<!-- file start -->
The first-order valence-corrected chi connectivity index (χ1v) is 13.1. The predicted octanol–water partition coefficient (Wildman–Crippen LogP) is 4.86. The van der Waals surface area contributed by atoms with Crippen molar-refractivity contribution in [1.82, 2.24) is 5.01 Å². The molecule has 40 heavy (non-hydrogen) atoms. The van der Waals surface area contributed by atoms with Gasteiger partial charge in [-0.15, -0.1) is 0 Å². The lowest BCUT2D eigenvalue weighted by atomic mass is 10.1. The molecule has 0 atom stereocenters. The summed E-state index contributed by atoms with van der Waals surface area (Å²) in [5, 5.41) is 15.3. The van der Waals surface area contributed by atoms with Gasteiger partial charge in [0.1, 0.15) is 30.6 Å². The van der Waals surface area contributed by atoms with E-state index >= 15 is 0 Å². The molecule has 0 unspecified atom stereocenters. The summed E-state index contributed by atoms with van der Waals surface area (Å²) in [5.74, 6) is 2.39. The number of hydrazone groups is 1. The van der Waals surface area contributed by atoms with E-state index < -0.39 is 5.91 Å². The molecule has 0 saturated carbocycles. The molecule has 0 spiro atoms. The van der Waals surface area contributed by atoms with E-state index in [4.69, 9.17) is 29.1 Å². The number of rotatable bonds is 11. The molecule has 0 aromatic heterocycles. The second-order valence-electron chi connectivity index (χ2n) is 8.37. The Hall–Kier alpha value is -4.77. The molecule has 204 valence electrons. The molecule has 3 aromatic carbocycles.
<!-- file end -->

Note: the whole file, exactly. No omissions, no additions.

The first-order valence-corrected chi connectivity index (χ1v) is 13.1. The predicted octanol–water partition coefficient (Wildman–Crippen LogP) is 4.86. The van der Waals surface area contributed by atoms with Crippen molar-refractivity contribution in [1.82, 2.24) is 5.01 Å². The molecule has 40 heavy (non-hydrogen) atoms. The van der Waals surface area contributed by atoms with Gasteiger partial charge in [-0.15, -0.1) is 0 Å². The lowest BCUT2D eigenvalue weighted by atomic mass is 10.1. The molecule has 0 atom stereocenters. The summed E-state index contributed by atoms with van der Waals surface area (Å²) in [5, 5.41) is 15.3. The van der Waals surface area contributed by atoms with Gasteiger partial charge in [0.1, 0.15) is 30.6 Å². The van der Waals surface area contributed by atoms with E-state index >= 15 is 0 Å². The molecule has 0 unspecified atom stereocenters. The summed E-state index contributed by atoms with van der Waals surface area (Å²) in [5.74, 6) is 2.39. The number of hydrazone groups is 1. The van der Waals surface area contributed by atoms with E-state index < -0.39 is 5.91 Å². The molecule has 0 saturated carbocycles. The molecule has 0 spiro atoms. The van der Waals surface area contributed by atoms with E-state index in [4.69, 9.17) is 29.1 Å². The number of rotatable bonds is 11. The molecule has 0 aromatic heterocycles. The second-order valence-electron chi connectivity index (χ2n) is 8.37. The Hall–Kier alpha value is -4.77. The molecule has 204 valence electrons. The molecule has 3 aromatic carbocycles.